+
The sponsoring agency or host family will provide you with basic items (i.e., a bed, mattress, desk/table, straight chair, and cupboard for hanging clothing or storage). Each Volunteer will receive an allowance in local currency to purchase needed settling-in items, as well as a water filter provided by the Peace Corps.
  
Volunteers in Uganda are allowed to receive packages containing work-related clothing and household items without paying customs fees for six months after arrival. Duty may be charged on food, cosmetics, electronics, and other items not explicitly for work purposes. After training, you will be extpected to establish a mailing address in the community where you are posted. Let family know that the address listed above will be a temporary one used during your first few months in Uganda.
 
  
===Telephones ===
+
==Training==
  
You are unlikely to have access to e-mail or international telephone service during training. International calls can be made in some of the rural regional centers, but connections are unreliable and the cost can be high. Uganda has mobile phone services, and most Volunteers purchase cellular phones here. However, even with a cellphone, having to charge the battery, pay for airtime, and find an area with quality network coverage makes phoning home problematic. It is advisable to make clear to your family and friends that it is not easy to call the United States from Uganda. They should not expect regular communications from you, at least not initially.  
+
''Main article: [[Training in South Africa]]''
 +
 +
Training is an essential and ongoing part of your Peace Corps service. Pre-service training will give you enough skills and information to begin your adjustment to and service in South Africa. It is the first “reality test” of your life as a Volunteer, which will help you make an informed commitment when you swear in as a Peace Corps Volunteer.
  
===Computer, Internet, and E-mail Access ===
+
The 8- to 10-week pre-service training in South Africa is community based, meaning that the bulk of the training takes place in a community similar to where you will be placed as a Volunteer. The training staff will design a learning environment with experiences and meetings designed to allow you to develop the knowledge and skills needed for your work as a Volunteer. There will be sessions on language, community integration, cross-cultural communication, development issues, health and personal safety, and technical skills appropriate to your assignment. Throughout your training, you will live with a South African family and work in villages and schools.
  
The Peace Corps does not recommend that you bring a personal computer, since few Volunteers have housing with electricity. If you choose to bring one, it will be at your own expense and risk. Securing it from theft may be a challenge.  
+
At the onset of training, the training staff will outline the training goals and assessment criteria that each trainee has to reach before becoming a Volunteer. Evaluation of your performance during training will be based on a continual dialogue between you and the training staff. The training manager, along with other training staff, will work with you to achieve the training goals by providing you feedback throughout trainin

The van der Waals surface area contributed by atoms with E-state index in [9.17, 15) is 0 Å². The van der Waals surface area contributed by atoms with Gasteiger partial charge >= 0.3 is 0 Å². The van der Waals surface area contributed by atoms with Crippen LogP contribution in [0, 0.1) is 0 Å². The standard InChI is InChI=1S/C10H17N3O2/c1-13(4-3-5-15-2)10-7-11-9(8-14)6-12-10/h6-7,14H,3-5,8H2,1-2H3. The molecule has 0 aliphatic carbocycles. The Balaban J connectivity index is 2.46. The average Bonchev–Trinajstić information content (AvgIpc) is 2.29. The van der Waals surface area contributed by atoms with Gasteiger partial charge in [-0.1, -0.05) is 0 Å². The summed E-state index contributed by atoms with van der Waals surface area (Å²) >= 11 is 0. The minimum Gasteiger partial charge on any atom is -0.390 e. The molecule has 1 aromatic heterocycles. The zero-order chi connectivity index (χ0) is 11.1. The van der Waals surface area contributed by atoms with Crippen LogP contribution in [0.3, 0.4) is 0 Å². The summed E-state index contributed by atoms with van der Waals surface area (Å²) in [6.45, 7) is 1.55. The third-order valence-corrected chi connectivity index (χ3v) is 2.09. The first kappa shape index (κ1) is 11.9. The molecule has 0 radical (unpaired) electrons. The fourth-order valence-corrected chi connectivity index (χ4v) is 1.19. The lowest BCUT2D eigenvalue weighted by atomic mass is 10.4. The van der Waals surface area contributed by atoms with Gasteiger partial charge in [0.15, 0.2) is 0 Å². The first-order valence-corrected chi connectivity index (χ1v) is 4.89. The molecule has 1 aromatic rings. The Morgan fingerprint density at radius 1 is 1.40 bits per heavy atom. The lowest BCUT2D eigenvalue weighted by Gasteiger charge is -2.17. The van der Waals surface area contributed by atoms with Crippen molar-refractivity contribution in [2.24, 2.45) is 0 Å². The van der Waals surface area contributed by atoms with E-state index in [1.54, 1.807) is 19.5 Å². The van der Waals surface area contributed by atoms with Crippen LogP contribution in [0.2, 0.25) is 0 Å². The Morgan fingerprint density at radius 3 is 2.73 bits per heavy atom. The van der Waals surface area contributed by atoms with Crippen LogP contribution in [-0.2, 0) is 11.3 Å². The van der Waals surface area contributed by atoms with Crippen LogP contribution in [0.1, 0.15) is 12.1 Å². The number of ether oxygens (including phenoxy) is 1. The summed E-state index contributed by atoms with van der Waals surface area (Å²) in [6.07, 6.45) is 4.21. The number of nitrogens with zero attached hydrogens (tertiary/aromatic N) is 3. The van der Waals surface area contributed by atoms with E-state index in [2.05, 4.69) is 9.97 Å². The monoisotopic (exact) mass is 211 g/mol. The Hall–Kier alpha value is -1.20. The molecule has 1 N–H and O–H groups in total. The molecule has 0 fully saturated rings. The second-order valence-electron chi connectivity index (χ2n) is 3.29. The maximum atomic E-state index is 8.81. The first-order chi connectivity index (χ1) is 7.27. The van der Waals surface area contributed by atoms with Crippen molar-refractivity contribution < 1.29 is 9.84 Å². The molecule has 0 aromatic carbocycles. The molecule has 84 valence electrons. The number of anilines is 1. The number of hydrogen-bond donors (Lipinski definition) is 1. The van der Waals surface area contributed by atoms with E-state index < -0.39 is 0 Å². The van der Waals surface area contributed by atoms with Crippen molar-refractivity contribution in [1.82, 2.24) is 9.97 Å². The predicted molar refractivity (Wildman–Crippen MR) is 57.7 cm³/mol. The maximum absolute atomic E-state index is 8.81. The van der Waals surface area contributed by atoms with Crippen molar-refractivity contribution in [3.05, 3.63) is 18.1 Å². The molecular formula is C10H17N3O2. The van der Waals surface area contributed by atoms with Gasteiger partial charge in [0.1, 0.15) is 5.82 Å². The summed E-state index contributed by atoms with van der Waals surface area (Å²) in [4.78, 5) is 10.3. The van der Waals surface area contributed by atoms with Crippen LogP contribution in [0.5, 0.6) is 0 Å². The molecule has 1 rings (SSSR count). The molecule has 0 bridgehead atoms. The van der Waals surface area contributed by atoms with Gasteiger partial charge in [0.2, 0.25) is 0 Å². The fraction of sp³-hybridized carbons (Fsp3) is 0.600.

Access to e-mail and the Internet is available at Internet cafes in Kampala, the capital, and in a growing number of towns outside Kampala. You are likely to have access to these occasionally, unless there is an Internet cafe near your site, which is rare. You probably will not have access during pre-service training.
 
  
===Housing and Site Location ===
+
==Health Care and Safety==
  
During your service, you will most likely live in a rural area in very modest accommodations provided by your host organization, which will try to provide you with at least a bedroom and a sitting room. You might live in part of a Ugandan family’s house or in part of a house built for staff of a school or a community organization. It is unlikely that you will share your accommodations with anyone else unless you choose to do so.
+
''Main article: [[Health care and safety in South Africa]]''
  
Living conditions vary according to the resources of the community or organization in which you are placed. Most houses do not have running water or electricity. You should expect to use a pit latrine and a kerosene lantern and stove. Most Volunteers hire someone to carry water to their house. The community may provide some basic furnishings, and you can supplement these with your modest settling-in allowance provided by the Peace Corps. At nearly all sites, the kind of privacy that most Americans are used to will be extremely limited.  
+
The Peace Corps’ highest priority is maintaining the good health and safety of every Volunteer. Peace Corps medical programs emphasize the preventive, rather than the curative, approach to disease. The Peace Corps in South Africa maintains a clinic with a full-time medical officer, who takes care of Volunteers’ primary healthcare needs. Additional medical services, such as testing and basic treatment, are also available in South Africa at local, American-standard hospitals. If you become seriously ill, you will be transported either to an American-standard medical facility in the region or to the United States.
  
Children may be around constantly, demonstrating their curiosity about you. You will have to adapt to a more public life.
 
  
As most communities and organizations have extremely limited resources, providing housing and furnishing is provided at a great sacrifcie. Sometimes there are delays in obtaining housing or furnishings. You might have to stay in temporary accommodations while your permanent housing is being set up.